Nathalie Ouellet was feeling the usual letdown after returning from a European vacation, when she saw an advertisement for the Foreign Correspondent Contest in What’s Up Yukon.
“I love writing when I travel,” she says. “It re-enforces the experience.”
Writing a story that pointed out the everyday whimsy of Europe, and the ironie
s, and the beauty of typical streets in typical towns, her humour and enthusiasm impressed the judges.
They chose her as the winner of the Foreign Correspondent Contest from among 50 entries.
Condor Airlines will give her two tickets to Frankfurt, Germany, which it advertises as the “Gateway to Europe”.
From there, she will write two travel stories to tell What’s Up Yukon readers why Europe is a fantastic place to visit.
Ouellet, a Yukon government communications analyst with a six- and eight-year-old at home, says she will look for “the many little surprises over there”. Perhaps she will go to Spain, Northern France or Italy – anywhere that wine is good and train travel is available.
“I’m going to find that magic.”
You may see her winning story on this page. Enjoy.
Small Moments in Europe Have Big Effect
BY NATHALIE OUELLET
o, you’ve caught the travel bug – and you’re thinking Europe. Good call.
It’s a fantastic place to go find yourself if you’re lost or, better yet, to get lost if you’re not.
Europe is a place of wonder and awe. Sure, there are the classics you’ll find in all of the guidebooks — the Eiffel Tower, gondolas in Venice, fairytale castles in Bavaria, famous museums and monuments, cafés where renowned poets once sipped coffee from tiny cups — and they should not be discounted.
However, the real wonders of Europe are right in front of your eyes, and they unfold like magic to the open mind: old men in berets, perfect pastries, statues of former kings in Peter Pan shoes, fun local pubs and, if you’re lucky, a random sighting of the euro-mullet …
Europe is enchanting, like stepping into childhood again – right into the pages of the fairy tales and Prince Charmings (although I confess I don’t recall ever spotting a beguiling man in tights in any of my travels) or like dropping onto the set of one of the Bourne trilogy movies … or Mary Poppins.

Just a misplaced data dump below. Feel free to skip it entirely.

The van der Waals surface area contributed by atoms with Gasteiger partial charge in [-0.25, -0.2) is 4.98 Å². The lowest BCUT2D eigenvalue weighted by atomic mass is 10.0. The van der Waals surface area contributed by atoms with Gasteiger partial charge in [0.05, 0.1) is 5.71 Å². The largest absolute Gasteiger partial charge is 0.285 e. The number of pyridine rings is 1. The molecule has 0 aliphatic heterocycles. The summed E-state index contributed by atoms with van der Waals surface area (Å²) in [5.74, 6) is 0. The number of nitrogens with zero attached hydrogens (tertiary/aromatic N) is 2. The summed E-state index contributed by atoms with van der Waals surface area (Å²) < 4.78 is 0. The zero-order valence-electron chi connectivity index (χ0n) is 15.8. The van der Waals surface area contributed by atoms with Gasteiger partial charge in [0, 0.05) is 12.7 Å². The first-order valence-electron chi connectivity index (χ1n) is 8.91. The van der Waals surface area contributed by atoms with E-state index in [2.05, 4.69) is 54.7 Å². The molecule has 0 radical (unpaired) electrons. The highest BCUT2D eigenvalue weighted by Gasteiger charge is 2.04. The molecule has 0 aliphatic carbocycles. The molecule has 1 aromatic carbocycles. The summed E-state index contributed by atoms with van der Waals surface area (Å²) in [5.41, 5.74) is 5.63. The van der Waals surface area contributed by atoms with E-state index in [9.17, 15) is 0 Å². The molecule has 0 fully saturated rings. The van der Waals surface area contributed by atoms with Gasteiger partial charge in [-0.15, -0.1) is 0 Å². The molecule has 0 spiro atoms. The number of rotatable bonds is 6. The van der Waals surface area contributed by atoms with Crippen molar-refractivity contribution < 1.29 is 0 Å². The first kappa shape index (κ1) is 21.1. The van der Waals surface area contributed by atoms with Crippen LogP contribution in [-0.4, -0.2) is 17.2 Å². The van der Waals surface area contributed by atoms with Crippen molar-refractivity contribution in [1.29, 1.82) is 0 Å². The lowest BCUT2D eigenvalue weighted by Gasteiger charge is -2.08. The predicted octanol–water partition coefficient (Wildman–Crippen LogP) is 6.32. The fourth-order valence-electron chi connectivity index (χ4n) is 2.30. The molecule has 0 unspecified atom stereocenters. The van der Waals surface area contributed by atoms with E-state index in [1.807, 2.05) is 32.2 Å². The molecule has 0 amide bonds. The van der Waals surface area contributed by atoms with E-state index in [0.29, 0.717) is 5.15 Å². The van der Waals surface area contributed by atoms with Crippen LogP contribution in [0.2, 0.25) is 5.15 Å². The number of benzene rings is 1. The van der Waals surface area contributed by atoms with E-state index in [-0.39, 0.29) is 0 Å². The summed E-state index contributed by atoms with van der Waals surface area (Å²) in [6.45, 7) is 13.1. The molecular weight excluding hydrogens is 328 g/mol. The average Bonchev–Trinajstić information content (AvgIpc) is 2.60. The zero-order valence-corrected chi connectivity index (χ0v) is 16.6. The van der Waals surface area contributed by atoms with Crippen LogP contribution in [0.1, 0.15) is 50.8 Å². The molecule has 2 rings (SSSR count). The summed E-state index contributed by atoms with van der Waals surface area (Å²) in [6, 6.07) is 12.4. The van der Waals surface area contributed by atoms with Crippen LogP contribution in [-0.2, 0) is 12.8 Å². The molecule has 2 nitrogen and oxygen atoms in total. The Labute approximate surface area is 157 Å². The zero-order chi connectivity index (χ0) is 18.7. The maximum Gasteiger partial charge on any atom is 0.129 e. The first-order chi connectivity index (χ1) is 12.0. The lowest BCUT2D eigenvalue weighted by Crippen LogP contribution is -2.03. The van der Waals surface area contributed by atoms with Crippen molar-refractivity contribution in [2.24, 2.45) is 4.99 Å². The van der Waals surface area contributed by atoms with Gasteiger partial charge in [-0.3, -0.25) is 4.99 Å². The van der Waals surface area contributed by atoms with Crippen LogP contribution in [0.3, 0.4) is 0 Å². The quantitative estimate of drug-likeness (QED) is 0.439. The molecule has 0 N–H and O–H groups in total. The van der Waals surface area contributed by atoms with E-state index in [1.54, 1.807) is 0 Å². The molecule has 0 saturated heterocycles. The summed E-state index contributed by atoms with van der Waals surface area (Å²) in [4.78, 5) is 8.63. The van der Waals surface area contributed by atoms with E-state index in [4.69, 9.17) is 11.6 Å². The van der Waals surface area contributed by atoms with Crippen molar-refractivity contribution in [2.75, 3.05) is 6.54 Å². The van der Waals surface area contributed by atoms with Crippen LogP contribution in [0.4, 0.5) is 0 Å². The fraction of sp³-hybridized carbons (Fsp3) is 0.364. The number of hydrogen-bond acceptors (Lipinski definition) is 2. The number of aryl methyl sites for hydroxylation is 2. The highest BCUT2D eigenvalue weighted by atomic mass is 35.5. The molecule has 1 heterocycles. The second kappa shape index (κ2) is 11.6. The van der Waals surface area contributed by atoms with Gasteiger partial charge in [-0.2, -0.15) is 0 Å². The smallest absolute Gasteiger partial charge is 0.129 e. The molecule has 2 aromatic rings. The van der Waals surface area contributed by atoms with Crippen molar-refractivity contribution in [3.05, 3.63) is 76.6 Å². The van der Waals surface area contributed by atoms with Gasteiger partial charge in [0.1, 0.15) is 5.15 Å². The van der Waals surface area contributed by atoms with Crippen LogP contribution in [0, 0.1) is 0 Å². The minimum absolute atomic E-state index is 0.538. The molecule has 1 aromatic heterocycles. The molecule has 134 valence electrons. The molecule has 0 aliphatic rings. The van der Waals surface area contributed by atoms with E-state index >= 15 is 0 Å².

It’s the exotic, blended with the familiar; the modern, juxtaposed with the ancient. It’s the McDonald’s tucked into the 300-year-old building with carved cornices. It’s the gypsy flamenco on the radio followed by Celine Dion and Nickelback.
It’s the Muslim vendor selling hand-painted Japanese symbol sketches on the steps of a Gothic cathedral. It’s the thrill of recognizing a word in a different language. It’s the intoxicating smell of orange blossoms cut by whiffs of cigarette smoke. It’s the palm trees framing the snow-capped mountains in your viewfinder.
Gastronomically speaking, Europe has it all. Except peanut butter. But that aside, there’s something for all tastes, budgets and adventure levels.
My first evening in Spain, I accidentally ordered baby eels and, although it looked like worms on toast, pride dictated that I had to try it. Two lessons to be learned here: 1) just because it’s cooked in garlic doesn’t mean it’s good, and 2) don’t try to impress your friends with your “mastery” of the foreign language.
But I digress.
European cuisine is actually fantastic, and it’s easy to eat well on a budget, too. All of those fancy cheeses and sausages that we covet from The Deli on Hanson? They’re the regular stuff in Europe.
Local pubs often have cheap meals, too, and you might even catch a match of football (AKA, soccer) while you’re there. Same status as our hockey, except the players are in shorts and have shampoo-commercial hair.
It’s also an invaluable opportunity to learn to swear in a foreign language.
Europe is lively and colourful. It is rich in culture, architecture, art and history. There’s a certain feeling about these places that emanates whether you know what happened here or not.
Stroll around, take in the smells, the sounds (like the clop of your shoes on cobblestone streets), the incredible sights all around. Marvel at how Europeans manage to parallel park in narrow streets with two inches of clearance (makes my inner Yukoner cringe!).
So grab your passport and go! I bet you’re smiling already …